The inventor of the chocolate-chip cookie sold her recipe to Nestle for a lifetime supply of chocolate

 
 
 
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How does this sound?

Preheat oven to 375º F. Mix 2 cups and 1/4 quarter of all-purpose flour with 1 teaspoon of salt and 1 teaspoon of baking soda in a small bowl. Beat 1 cup or 2 sticks of softened butter with 3/4 cup of brown sugar and 1 teaspoon of vanilla extract in a large mixer bowl, and stir until creamy. Right after, one at a time, add 2 large eggs and mix. Pour in the flour mixture gradually while still stirring, and finally add 2 cups of Nestle Toll House Semi-Sweet Chocolate Morsels and 1 cup of chopped nuts to the mixture.

Spread the whole mixture spoon by spoon onto a baking sheet, bake, and wait for about 10 minutes until golden. Pour yourself a glass of milk, or brew a cup of black tea, heap those aromatic, fresh baked, crispy-looking chocolate-chip cookies onto a platter, and prepare to taste heaven.

A photo of freshly baked chocolate chip cookies served with milk

This is the original chocolate-chip-cookie recipe created by the owner of a popular restaurant in the town of Whitman, Massachusetts, who had sought to serve something different to her customers.

And indeed she did, to the delight of those customers and humanity as well, enriching lives from that day onward with a delightful sweet guilty pleasure.

In 1930, Kenneth and Ruth Graves Wakefield purchased a tourist lodge between Boston and New Bedford. The place had been used as a toll house in the 19th century, where people passing by would stop to switch horses and have a hot meal. The family took over the lodge and named it the Toll House Inn, where they would serve home-cooked meals.


Ruth, a graduate of Framingham State Normal School Department of Household Arts, considered herself an eternal student of human nutrition. She enjoyed experimenting with sweets to serve as desserts to customers after their meals were over,  sending them back on the road entirely satisfied.

Soon enough she and her kitchen became famous for the lobster dinners and the desserts, especially her thin butterscotch-nut cookies that she liked to serve with ice cream. Everyone seemed to enjoy it, so she tried to give them something different, surprise them with a new taste when they would ask for the butterscotch cookie. After some trial and error, the Toll House cookie was born.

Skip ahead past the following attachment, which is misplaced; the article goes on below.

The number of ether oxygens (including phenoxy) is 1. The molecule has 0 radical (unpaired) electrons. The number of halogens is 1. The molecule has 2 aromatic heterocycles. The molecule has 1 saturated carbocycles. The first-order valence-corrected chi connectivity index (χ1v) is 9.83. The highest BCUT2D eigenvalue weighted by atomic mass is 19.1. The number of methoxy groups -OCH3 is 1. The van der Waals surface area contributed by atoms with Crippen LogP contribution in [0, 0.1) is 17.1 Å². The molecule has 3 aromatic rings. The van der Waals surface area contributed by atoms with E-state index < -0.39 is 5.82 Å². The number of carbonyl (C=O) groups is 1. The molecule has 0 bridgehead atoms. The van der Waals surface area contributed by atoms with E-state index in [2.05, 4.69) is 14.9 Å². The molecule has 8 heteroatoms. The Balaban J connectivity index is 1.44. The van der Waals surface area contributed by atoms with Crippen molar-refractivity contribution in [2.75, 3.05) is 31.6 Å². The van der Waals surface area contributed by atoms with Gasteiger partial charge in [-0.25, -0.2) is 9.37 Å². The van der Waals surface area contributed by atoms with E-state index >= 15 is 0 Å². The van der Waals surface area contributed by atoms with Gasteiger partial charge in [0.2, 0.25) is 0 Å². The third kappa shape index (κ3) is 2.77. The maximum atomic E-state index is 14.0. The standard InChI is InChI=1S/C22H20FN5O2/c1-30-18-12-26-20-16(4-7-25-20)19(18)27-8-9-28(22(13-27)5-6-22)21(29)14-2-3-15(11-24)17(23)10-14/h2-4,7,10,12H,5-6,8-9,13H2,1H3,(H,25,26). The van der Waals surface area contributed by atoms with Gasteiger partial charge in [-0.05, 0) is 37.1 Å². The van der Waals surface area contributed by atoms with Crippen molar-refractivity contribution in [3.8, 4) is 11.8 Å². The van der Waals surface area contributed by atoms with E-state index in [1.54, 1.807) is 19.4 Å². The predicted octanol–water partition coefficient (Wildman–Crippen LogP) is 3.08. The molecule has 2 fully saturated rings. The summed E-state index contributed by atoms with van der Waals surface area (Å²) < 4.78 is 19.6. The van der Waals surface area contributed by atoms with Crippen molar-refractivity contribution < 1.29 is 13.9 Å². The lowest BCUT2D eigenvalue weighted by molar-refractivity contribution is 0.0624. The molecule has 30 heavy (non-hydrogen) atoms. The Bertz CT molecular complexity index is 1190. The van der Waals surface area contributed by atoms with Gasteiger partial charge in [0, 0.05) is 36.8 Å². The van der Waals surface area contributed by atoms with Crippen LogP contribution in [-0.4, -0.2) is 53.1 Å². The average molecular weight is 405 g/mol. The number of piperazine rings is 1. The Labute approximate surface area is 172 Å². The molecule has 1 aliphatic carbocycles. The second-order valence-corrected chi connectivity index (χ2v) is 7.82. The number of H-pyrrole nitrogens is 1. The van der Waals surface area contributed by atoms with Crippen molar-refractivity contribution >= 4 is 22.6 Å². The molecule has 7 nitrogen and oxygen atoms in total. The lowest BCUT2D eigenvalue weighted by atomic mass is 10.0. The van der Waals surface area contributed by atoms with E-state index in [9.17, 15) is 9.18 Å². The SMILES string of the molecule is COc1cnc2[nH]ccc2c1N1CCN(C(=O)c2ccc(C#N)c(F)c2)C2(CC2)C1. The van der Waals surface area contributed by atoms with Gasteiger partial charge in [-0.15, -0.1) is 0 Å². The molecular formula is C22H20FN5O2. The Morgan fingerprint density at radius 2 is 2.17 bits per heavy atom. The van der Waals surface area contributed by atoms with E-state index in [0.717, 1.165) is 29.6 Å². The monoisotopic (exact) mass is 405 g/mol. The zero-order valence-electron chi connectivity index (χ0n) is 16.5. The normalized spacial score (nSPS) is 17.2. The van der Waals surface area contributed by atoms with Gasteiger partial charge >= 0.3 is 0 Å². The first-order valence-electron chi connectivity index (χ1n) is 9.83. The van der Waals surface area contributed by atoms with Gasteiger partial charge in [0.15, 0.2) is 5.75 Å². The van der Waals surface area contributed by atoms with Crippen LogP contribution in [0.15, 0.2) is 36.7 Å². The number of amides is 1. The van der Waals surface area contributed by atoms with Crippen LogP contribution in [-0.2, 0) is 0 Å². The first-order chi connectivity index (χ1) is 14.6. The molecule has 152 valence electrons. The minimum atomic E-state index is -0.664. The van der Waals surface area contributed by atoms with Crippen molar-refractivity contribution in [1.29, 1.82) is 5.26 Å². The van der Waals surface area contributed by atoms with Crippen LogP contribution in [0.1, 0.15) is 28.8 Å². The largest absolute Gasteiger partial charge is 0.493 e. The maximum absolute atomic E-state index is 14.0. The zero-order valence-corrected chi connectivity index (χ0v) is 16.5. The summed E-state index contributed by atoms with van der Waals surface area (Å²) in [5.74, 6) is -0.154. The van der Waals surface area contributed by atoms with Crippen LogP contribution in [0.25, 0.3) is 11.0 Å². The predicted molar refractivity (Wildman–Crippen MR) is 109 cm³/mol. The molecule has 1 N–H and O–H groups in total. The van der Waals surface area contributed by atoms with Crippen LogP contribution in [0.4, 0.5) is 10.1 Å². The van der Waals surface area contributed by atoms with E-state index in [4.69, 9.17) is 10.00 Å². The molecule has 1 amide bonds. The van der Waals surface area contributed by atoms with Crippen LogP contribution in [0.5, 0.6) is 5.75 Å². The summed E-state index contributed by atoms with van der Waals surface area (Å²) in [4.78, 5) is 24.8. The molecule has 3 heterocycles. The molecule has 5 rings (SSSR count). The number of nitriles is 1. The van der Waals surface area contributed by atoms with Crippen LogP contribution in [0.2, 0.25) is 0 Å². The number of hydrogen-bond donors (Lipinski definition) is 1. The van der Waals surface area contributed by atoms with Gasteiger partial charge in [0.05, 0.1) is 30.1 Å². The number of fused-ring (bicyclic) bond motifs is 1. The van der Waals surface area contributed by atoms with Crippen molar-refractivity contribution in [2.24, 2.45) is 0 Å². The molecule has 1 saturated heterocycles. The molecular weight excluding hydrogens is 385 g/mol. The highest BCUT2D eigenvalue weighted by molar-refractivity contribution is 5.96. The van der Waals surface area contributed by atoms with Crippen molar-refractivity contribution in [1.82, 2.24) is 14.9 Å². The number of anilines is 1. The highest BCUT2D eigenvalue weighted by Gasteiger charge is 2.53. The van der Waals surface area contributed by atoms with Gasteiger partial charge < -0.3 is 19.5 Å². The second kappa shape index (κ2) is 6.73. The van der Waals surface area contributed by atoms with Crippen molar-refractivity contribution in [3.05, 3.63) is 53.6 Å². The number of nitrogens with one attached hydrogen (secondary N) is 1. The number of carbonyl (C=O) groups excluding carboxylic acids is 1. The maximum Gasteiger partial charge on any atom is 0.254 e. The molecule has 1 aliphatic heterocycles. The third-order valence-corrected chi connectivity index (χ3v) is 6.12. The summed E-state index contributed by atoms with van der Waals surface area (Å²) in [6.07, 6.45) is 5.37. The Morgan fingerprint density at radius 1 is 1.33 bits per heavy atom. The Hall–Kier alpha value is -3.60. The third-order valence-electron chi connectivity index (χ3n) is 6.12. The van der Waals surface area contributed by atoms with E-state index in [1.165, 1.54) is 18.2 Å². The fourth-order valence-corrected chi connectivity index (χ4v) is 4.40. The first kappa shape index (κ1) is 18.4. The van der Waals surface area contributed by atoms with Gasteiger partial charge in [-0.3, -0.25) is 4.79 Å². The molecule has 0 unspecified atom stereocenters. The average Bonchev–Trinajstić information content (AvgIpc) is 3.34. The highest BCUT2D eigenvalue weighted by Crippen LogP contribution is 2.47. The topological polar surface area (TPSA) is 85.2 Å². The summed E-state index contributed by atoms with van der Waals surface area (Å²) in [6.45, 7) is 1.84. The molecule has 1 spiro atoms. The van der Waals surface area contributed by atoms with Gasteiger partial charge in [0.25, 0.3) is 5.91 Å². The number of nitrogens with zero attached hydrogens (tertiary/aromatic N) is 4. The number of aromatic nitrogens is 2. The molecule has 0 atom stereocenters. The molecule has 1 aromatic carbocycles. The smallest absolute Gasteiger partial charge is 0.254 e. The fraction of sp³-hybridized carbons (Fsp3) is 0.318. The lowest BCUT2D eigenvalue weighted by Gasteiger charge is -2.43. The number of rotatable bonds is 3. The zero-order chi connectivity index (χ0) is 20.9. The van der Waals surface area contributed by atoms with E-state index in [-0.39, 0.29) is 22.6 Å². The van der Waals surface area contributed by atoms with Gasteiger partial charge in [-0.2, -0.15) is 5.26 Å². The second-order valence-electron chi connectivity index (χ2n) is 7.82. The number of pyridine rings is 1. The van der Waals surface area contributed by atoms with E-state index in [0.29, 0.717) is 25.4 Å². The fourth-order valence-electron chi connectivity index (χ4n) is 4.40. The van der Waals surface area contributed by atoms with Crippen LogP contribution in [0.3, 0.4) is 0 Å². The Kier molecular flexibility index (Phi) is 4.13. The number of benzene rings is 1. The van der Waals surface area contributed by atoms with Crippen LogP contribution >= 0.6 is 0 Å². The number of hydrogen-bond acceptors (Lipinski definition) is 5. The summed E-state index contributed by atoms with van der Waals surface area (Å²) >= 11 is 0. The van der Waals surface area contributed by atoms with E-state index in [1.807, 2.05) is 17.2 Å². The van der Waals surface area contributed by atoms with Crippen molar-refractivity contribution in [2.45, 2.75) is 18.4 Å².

Meanwhile, year after year from 1930 onwards, she published a cookbook. In the ninth edition of the now best-selling Toll House Tried and True Recipes, Ruth decided to release the recipe for her chocolate chip cookie, naming it the “Toll House Chocolate Crunch Cookie.” It was 1938, and word about this sweetest of sweet delights had already spread locally, so the cookbook was sold out within days.

After World War II began, U.S. soldiers from Massachusetts sent overseas shared the cookies sent in care packages from their families back home with fellow soldiers from other states. Consequently, the supply of cookies ran out quickly and newly converted soldiers asked for more, urging their moms or spouses to search for this Toll House cookie recipe and bake them. With this, the nationwide craze for the chocolate chip cookie had begun.

Nestlé Toll House Cookie Dough Chocolate Chip Cookies, 75th Anniversary, 2014. Author Mike Mozart CC BY 2.0

And as the popularity of the cookie increased, so did the sales of Nestlé’s semi-sweet chocolate used in the making. Witnessing this, Andrew Nestlé offered Ruth a deal to buy the rights to her recipe, as well as the rights to use her and the Toll House name when advertising his acquisition.

Ruth accepted the business proposal for this amount: one whole dollar and a lifetime supply of Nestlé chocolate. The deal was struck.

Nestlé quickly launched a new marketing campaign that advertised the chocolate chips primarily as main ingredients for cookies, engraving the recipe for the Toll House Cookie on the package print.

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Wakefield passed away in 1977, and her legendary Toll House Inn went up in flames after the kitchen, which was not being maintained properly, sparked a fire and burned the place to the ground on New Year’s Eve 1984. The site is still on maps, forever marked as the place where the Toll House once stood.

And Nestlé still prints the recipe on the back of each package of the Toll House Morsels.